Welcome to “The Most Interesting Recruiting Stories of the Week,” a weekly post that features talent acquisition insights and information from around the web to kick off your weekend. Here’s what’s of interest this week:
“Rescinding job offers is better than layoffs, experts say, and a way to quickly reduce what is often a tech company’s top operating cost — payroll,” according to this Axios article. Oh boy.
“[E]very time I see a scammer try to sign up, I have this urge to talk to them, interview them. Try to get them to explain what are they really trying to do. Also to of course deter them from trying to do this anymore, and sometimes to try to annoy them a little,” writes Mick Griffin of TRAFFIT. “Today, one of them replied and actually started to share some real reasons why they are scamming, that they would like to get out, and how they blame companies like TRAFFIT for not hiring in their country to begin with.”
“Two American Airlines-owned regional carriers will hike pilot pay by 50% through the end of August 2024, the latest sign airlines are willing to pay up in hopes of ending a pilot shortage that has left some travelers with fewer flight options,” reports CNBC.com. “The increases would make the pilots the highest paid of the U.S. regional airlines, ramping up pressure on other carriers to follow suit.”
“Laws governing the use of restrictive covenants have been changing recently, so HR professionals and employers need to stay abreast of updates that occur in their state,” according to SHRM. “Gregory Hare, a lawyer with Ogletree Deakins in Atlanta, presented some practical tips and best practices for using restrictive covenants, such as noncompete agreements, nondisclosure agreements and nonsolicitation agreements, at the SHRM Annual Conference & Expo 2022.”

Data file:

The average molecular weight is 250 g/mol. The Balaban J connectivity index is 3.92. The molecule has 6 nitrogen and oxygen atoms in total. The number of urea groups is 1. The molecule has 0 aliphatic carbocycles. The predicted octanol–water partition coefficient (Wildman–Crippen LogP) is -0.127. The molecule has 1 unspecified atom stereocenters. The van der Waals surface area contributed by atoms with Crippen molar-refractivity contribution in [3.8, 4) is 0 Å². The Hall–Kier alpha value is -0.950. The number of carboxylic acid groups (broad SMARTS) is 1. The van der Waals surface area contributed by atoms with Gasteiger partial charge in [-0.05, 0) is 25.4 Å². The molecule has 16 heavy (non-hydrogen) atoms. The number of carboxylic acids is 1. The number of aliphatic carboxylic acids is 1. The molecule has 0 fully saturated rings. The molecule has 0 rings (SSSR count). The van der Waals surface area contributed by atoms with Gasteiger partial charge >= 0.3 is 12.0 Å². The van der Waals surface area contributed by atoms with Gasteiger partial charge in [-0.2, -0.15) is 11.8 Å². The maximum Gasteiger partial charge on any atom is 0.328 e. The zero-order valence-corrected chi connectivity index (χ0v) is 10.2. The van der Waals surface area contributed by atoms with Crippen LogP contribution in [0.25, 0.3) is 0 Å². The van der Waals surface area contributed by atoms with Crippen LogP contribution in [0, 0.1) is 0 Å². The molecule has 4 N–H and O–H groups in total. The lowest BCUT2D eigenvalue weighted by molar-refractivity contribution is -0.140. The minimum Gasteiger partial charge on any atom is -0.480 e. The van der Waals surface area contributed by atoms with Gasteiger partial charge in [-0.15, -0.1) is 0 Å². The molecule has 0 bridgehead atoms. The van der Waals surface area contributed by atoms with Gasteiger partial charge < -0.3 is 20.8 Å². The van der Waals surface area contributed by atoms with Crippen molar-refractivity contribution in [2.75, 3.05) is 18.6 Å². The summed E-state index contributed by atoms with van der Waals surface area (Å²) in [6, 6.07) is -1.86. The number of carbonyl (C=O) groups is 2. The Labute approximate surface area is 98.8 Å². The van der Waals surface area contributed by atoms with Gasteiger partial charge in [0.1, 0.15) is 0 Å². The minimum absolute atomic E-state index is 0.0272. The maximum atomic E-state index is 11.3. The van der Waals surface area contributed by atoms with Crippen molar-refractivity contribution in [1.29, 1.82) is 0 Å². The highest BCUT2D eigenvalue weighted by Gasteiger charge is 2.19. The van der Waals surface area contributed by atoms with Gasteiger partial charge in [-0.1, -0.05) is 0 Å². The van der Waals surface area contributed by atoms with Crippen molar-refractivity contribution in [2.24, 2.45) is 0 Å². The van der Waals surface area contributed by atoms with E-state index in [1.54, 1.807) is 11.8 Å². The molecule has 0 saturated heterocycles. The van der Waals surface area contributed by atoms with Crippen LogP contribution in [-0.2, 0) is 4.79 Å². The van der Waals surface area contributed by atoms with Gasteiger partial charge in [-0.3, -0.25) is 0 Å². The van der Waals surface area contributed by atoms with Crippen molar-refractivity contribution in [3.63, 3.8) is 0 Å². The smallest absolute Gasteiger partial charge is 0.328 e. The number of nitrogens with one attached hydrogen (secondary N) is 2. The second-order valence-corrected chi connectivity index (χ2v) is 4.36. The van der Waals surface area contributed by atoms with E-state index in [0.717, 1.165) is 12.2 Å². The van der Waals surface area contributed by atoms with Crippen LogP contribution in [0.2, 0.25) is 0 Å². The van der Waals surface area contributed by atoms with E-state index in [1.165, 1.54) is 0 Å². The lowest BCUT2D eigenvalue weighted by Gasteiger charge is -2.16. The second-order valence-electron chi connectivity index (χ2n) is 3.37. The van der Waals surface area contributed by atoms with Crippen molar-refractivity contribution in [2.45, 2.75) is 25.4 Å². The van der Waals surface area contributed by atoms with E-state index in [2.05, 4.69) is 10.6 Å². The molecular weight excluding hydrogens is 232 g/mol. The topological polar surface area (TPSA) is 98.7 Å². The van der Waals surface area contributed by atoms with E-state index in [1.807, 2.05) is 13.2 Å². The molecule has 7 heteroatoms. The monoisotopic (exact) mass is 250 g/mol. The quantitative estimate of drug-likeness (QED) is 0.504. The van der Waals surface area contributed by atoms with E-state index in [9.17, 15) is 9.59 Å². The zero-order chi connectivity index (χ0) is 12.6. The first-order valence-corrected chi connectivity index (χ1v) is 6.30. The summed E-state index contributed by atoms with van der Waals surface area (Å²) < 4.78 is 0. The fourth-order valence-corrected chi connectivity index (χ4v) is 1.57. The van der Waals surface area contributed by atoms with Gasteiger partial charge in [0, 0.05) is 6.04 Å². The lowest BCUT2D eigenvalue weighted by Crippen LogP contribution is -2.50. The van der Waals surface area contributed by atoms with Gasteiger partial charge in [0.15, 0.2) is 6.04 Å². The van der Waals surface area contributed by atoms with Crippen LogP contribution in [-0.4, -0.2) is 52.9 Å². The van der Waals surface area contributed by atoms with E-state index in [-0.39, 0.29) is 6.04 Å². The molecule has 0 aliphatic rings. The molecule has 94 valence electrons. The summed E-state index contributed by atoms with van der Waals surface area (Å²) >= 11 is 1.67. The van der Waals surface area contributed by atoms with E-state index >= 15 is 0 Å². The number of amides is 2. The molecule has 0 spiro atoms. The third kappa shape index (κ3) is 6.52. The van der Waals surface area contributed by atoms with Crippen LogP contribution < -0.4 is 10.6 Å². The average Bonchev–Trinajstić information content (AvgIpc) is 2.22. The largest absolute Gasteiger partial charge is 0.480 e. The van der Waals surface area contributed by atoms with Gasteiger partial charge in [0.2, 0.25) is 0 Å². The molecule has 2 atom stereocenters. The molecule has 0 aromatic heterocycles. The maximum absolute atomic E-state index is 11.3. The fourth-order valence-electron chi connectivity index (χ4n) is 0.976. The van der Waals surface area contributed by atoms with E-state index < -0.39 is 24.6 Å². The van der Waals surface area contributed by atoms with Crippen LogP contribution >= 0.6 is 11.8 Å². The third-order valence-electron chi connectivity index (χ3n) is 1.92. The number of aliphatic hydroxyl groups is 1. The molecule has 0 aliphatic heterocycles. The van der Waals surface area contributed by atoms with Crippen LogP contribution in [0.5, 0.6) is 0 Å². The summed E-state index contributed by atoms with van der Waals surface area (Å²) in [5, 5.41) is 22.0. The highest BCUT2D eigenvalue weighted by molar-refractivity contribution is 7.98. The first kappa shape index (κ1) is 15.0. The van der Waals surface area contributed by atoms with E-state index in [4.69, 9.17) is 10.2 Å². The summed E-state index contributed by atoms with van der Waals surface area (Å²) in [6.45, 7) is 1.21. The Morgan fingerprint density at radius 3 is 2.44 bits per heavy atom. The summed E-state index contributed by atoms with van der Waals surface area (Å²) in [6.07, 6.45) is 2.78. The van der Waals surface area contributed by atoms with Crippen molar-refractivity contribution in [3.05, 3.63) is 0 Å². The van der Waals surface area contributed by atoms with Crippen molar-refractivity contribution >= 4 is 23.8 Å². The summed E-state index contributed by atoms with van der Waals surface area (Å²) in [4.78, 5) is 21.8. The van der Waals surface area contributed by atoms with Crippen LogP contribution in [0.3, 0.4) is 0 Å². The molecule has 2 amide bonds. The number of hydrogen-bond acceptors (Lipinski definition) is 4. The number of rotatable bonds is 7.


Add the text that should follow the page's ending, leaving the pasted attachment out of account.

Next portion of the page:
“A Massachusetts court ruled on Tuesday that a proposed ballot measure concerning the job status of gig drivers violated state law and was not eligible to be put to voters this fall,” according to The New York Times. “The measure, which was backed by companies like Uber and Lyft, would have classified gig drivers as independent contractors rather than employees, a longtime goal of the companies. The ruling effectively ended a $17.8 million campaign by the gig companies to support the initiative.”
“Countless articles and seminars promote DEI as a ‘great business case.’ And it is good for business results. However, DEI should not be primarily driven by profit: That will take it only so far. There is a moral case for DEI that is centered on meeting people’s and society’s needs and making an honorable profit by ending exploitation of people and the environment (because doing either of those things is not inclusive by definition).”
“A requisition isn’t really filled until that candidate is christened a new employee, active in the system, and ready to do work. Until Day One, that candidate is really just a potential employee — and there is an awful lot of work that needs to be done before then,” writes ERE strategy columnist Mary Faulkner. “At any point before the start date, there is a chance you will demoralize a potential employee to the point where they join the team stripped of their enthusiasm, or, worse, they decide not to join the team at all.”
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